Month: November 2021

CEE November Newsletter

CEE News
November 2021

Dear Friends,

As many of us gather to give thanks in the coming days, we at Center for Earth Ethics want to convey our respect and gratitude to Indigenous peoples around the world who have kept traditional ways that honor and protect the whole community of life. We also want to share some updates from our work.

Sincerely,

Karenna

Program Updates

William J. Barber III Joins CEE

If you are in Virginia, please join Will and other dedicated climate justice advocates for ”Protect Our Air, Our Lives” this Saturday, November 27, 2021, 2 – 4 p.m. Eastern Time. Angler’s Park, 350 Northside Drive, Danville, Virginia. Learn More and Register Here.

Virginia Mercury Publishes Karenna Gore Column on Mountain Valley Pipeline

On the 49th anniversary of the Clean Water Act, Executive Director Karenna Gore penned a guest column, “The common wealth of water,” in the Virginia Mercury. Gore urged Virginia’s state government not to certify the planned Mountain Valley Pipeline. Read More

“The Time to Act is Now”: A Faith + Food Reflection

Indigenous Water Ethics: A Traditional Dialogue

On Thursday, October 7, CEE convened “Indigenous Water Ethics: A Traditional Dialogue.” Mona Polacca, senior fellow for the Original Caretakers Program, brought together diverse perspectives and lived experiences around Indigenous communities’ water sources: Betty Lyons, president and executive director of the American Indian Law Alliance, Austin Nunez, chairman of the Wa:k—San Xavier District of the Tohono O’odham Nation, and Rāwiri Tinirau, co-director of Te Atawhai o Te Ao, a Māori research institute. Watch Now

Upcoming Events

In Case You Missed It…

Advisory Board member Jacqueline Patterson, environmental justice advocate and founder of the Chisholm Legacy Project, received the 26th Heinz Award for the Environment. Read More

On November 2, Mona Polacca, senior fellow for the Original Caretakers Program, led a session, “In Conversation: Nature’s Community,” at Expo 2020 in Dubai. Learn More

On Tuesday, October 26, Union Theological Seminary hosted an online screening of “The Ants and the Grasshopper”—a new film that follows Anita Chitaya as she visits the US and battles hunger, sexism and climate change in her native Malawi. Co-director Raj Patel introduced the film. Afterwards, the Very Rev. Kelly Brown Douglas, dean of the Episcopal Divinity School, led a discussion with the Rev. Dr. Liz Theoharis, director of the Kairos Center, Karenna Gore, executive director of the Center for Earth Ethics, and Francine Johnson from the Mississippi Poor People’s Campaign and Mileston Co-operative. Read More

The Metaphysics of COP26: A Brief Reflection

“Power must be challenged by power,” wrote Reinhold Niebuhr in “Moral Man and Immoral Society,” and so it felt during the COP26 gathering in Glasgow. There were the representatives of the world’s most powerful governments and the lobbyists who do so much to maintain business as usual (a data analysis identified 503 from the fossil fuel industry). On the other hand there were agents of transformative change lifting up science and ethics. One question at COP26 was whether the growing cohesion and resolve in the second group is becoming an adequate source of power to change the equation. It seems that the answer is not yet, but almost.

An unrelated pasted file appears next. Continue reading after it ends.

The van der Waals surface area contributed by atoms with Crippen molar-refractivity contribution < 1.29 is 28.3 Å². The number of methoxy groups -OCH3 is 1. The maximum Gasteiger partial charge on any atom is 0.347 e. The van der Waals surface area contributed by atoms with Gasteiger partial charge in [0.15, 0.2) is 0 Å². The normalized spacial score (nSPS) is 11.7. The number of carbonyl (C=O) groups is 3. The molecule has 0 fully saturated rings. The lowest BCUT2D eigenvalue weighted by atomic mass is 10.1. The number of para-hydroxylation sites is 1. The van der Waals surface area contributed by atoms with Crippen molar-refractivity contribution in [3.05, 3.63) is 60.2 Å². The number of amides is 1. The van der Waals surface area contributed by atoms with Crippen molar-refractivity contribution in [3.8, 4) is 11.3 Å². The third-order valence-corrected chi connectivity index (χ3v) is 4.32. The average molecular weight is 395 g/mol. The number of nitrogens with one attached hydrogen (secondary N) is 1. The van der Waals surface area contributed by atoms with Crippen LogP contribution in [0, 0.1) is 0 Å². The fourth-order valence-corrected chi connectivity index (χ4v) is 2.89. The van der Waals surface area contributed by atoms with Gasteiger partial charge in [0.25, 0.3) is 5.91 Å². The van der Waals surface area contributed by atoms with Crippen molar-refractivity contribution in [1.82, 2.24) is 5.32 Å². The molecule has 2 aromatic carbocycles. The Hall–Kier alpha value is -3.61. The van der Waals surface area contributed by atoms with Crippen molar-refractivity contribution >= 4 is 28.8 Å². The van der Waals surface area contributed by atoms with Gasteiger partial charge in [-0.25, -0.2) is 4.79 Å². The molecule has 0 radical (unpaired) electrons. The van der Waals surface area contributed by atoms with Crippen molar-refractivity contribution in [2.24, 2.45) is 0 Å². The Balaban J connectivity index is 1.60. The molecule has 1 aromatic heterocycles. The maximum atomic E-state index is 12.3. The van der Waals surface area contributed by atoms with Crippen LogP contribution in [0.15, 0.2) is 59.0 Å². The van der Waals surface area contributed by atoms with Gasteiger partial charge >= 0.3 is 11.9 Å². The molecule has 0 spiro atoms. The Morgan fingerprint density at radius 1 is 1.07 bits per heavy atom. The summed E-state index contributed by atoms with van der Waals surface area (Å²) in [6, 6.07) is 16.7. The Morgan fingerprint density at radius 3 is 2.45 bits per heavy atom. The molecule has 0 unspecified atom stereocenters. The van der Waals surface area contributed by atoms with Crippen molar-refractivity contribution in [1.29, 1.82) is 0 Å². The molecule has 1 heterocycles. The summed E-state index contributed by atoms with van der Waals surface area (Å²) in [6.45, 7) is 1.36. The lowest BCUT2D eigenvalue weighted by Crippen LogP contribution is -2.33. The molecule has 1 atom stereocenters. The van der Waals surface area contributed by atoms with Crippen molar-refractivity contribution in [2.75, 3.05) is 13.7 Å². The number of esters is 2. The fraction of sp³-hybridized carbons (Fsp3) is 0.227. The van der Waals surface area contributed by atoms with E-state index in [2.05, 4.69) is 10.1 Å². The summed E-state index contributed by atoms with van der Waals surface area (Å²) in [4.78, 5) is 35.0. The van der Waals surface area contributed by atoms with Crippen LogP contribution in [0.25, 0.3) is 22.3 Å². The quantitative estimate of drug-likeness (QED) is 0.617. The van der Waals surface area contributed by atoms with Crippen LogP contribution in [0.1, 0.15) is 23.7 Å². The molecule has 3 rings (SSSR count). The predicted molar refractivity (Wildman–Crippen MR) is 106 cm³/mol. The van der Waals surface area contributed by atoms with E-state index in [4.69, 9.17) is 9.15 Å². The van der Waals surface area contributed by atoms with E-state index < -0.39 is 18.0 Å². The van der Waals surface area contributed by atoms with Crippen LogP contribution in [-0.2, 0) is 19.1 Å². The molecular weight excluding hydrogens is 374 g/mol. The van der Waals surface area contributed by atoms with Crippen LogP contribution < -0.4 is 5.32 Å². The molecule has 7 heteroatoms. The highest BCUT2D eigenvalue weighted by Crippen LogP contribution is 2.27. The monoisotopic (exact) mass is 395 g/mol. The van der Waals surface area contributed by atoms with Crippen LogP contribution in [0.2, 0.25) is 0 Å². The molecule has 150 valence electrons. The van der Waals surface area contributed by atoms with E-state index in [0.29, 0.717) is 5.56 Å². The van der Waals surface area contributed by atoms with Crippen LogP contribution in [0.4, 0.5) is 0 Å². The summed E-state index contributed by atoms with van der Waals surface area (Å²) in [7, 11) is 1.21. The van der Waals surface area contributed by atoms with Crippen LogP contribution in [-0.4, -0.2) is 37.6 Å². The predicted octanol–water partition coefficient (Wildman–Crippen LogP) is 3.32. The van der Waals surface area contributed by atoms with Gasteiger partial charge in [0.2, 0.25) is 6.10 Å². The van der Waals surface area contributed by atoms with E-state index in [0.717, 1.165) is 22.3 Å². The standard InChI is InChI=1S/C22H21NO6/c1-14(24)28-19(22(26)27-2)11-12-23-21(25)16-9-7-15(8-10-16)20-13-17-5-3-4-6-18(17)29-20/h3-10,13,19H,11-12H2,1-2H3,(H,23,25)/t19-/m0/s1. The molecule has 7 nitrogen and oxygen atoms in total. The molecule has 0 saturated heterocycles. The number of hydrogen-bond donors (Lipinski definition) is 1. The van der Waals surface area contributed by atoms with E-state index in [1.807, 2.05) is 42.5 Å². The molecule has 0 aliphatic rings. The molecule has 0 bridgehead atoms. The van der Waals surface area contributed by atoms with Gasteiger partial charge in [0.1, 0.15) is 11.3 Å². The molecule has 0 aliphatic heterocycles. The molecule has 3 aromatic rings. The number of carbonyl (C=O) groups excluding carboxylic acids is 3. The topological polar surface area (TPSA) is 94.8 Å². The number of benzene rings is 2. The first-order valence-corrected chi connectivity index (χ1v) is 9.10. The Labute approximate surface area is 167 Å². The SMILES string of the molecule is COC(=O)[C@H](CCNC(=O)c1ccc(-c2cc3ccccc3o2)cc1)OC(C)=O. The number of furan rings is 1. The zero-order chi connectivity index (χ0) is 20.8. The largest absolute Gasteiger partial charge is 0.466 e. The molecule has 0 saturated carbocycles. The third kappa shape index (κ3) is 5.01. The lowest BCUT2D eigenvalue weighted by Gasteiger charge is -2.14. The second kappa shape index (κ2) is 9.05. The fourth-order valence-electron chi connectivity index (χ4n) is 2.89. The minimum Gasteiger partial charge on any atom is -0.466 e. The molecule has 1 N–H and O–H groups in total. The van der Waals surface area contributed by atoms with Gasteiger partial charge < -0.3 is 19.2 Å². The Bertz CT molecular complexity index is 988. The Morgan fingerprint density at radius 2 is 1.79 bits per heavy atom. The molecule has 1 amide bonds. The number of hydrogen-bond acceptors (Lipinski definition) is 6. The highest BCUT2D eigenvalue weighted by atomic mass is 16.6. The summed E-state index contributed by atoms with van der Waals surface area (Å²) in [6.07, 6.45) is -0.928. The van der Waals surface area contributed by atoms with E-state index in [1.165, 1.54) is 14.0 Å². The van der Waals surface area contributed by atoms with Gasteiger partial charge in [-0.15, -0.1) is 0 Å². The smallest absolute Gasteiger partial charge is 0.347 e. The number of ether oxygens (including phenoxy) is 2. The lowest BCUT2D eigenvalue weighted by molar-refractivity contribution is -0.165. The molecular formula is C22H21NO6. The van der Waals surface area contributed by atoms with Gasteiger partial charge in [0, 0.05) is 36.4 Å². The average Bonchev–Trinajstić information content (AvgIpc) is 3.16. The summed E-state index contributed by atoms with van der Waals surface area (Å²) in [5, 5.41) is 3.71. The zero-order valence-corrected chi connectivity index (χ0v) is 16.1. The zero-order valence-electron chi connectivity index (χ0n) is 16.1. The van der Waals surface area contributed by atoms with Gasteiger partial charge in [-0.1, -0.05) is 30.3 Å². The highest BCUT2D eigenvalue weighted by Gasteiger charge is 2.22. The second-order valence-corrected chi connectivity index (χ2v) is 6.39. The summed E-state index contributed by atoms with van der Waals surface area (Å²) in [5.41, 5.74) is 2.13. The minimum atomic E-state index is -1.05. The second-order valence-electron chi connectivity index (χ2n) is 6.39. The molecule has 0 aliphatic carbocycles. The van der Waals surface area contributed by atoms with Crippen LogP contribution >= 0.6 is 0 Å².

I was grateful to be in Glasgow as a representative of the Center for Earth Ethics at Union Theological Seminary and the Milstein Center for Interreligious Dialogue at Jewish Theological Seminary. I am also grateful to the Buddhist Tzu Chi Foundation for accreditation and support. There has been a lot written about the COP already, and I am still processing it, so this short reflection is merely to lift up a few highlights and express my gratitude for the opportunity to do this work. There is more to come from the Center for Earth Ethics.

The world’s religions are often cited for the “moral and social pedagogy” that Niebuhr warned was inadequate to effect real political change. They also have land, schools, finances, and are deeply intertwined in cultures around the world in ways that influence collective behavior. One of the most interesting aspects of this moment is to witness the work being done within faith traditions, and the connections being made across them.

Talanoa Dialogue, Garnethill Synagogue (Photo Credit: Brahma Kumaris)

A highlight for me was the Talanoa Dialogue in the historic Garnethill Synagogue, which, with a Jewish Heritage Center housed within, was itself a source of grounding gravitas for the moment. The chief rabbi of the UK and Commonwealth, Rabbi Ephraim Mirvis, gave opening remarks, and speakers across a wide range of traditions followed.

One of them, Rev. James Bhagwan of the Pacific Council of Churches, spoke from the perspective of small island nations and invoked the meaning of the seashell cross he wore. “People with a deep spiritual relationship with land and sea were told that was backwards and ignorant,” he said. “That is what colonization did to us.” Clearly these faith communities are focused eradicating that effect of colonization and reclaiming that relationship. Rev. Bhagwon also expressed the fight for climate justice (including loss and damage) in terms of the Biblical story of Cain and Abel, not only asking “Am I my brother’s keeper?,” but connecting it to the question on the minds of many with a stake in this COP: “Who will pay?”

I was delighted to be on a panel hosted in the World Wildlife Fund Pavilion that was focused on the role of faith-based organizations in both climate and biodiversity work. My remarks focused on three concepts that were being manipulated at the COP in ways that the world’s faith and wisdom traditions have something to say about: time, place and being. Although my framework barely scratches the surface, the metaphysics of COP are worth reflecting on, especially when “offsets,” distant timelines and top-down development models play such a big role in national commitments. My co-panelists—Gopal Patel, Debra Boudreaux, Sister Jayant Kirpalani and Daniel Perrel—each offered moving insights, and I was honored to be included.

 

Executive Director Karenna Gore with Telma Taurepang of the Union of Indigenous Women of the Amazon